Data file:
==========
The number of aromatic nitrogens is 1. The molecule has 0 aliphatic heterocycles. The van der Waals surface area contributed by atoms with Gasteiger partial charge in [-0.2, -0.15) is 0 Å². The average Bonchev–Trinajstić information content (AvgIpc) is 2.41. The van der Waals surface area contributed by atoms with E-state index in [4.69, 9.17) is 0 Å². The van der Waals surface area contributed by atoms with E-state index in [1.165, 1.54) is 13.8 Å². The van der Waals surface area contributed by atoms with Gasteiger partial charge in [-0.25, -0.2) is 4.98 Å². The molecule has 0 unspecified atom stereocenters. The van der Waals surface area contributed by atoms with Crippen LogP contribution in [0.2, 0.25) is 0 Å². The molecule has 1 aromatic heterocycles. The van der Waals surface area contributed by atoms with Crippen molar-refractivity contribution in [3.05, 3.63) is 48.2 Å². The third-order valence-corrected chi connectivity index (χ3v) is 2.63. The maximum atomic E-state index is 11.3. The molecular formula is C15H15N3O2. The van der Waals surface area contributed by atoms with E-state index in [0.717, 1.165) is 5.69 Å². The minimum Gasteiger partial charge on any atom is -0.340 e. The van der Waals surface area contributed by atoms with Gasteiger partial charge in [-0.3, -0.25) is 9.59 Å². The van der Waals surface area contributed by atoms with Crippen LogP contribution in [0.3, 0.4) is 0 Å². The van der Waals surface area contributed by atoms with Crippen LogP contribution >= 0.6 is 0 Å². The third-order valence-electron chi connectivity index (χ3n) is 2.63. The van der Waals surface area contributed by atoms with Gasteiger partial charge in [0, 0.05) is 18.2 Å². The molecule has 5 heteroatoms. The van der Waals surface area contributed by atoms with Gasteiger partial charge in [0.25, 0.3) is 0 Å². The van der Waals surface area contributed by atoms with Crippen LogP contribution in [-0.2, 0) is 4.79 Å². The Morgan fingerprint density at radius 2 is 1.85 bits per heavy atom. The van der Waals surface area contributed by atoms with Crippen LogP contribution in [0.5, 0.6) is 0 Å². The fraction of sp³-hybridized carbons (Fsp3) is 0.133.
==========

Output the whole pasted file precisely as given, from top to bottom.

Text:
The number of aromatic nitrogens is 1. The molecule has 0 aliphatic heterocycles. The van der Waals surface area contributed by atoms with Gasteiger partial charge in [-0.2, -0.15) is 0 Å². The average Bonchev–Trinajstić information content (AvgIpc) is 2.41. The van der Waals surface area contributed by atoms with E-state index in [4.69, 9.17) is 0 Å². The van der Waals surface area contributed by atoms with E-state index in [1.165, 1.54) is 13.8 Å². The van der Waals surface area contributed by atoms with Gasteiger partial charge in [-0.25, -0.2) is 4.98 Å². The molecule has 0 unspecified atom stereocenters. The van der Waals surface area contributed by atoms with Crippen LogP contribution in [0.2, 0.25) is 0 Å². The molecule has 1 aromatic heterocycles. The van der Waals surface area contributed by atoms with Crippen molar-refractivity contribution in [3.05, 3.63) is 48.2 Å². The third-order valence-corrected chi connectivity index (χ3v) is 2.63. The maximum atomic E-state index is 11.3. The molecular formula is C15H15N3O2. The van der Waals surface area contributed by atoms with E-state index in [0.717, 1.165) is 5.69 Å². The minimum Gasteiger partial charge on any atom is -0.340 e. The van der Waals surface area contributed by atoms with Gasteiger partial charge in [-0.3, -0.25) is 9.59 Å². The van der Waals surface area contributed by atoms with Crippen LogP contribution in [0.3, 0.4) is 0 Å². The van der Waals surface area contributed by atoms with Crippen LogP contribution >= 0.6 is 0 Å². The third-order valence-electron chi connectivity index (χ3n) is 2.63. The van der Waals surface area contributed by atoms with Gasteiger partial charge in [0, 0.05) is 18.2 Å². The molecule has 5 heteroatoms. The van der Waals surface area contributed by atoms with Gasteiger partial charge in [0.25, 0.3) is 0 Å². The van der Waals surface area contributed by atoms with Crippen LogP contribution in [-0.2, 0) is 4.79 Å². The Morgan fingerprint density at radius 2 is 1.85 bits per heavy atom. The van der Waals surface area contributed by atoms with Crippen LogP contribution in [0.5, 0.6) is 0 Å². The fraction of sp³-hybridized carbons (Fsp3) is 0.133.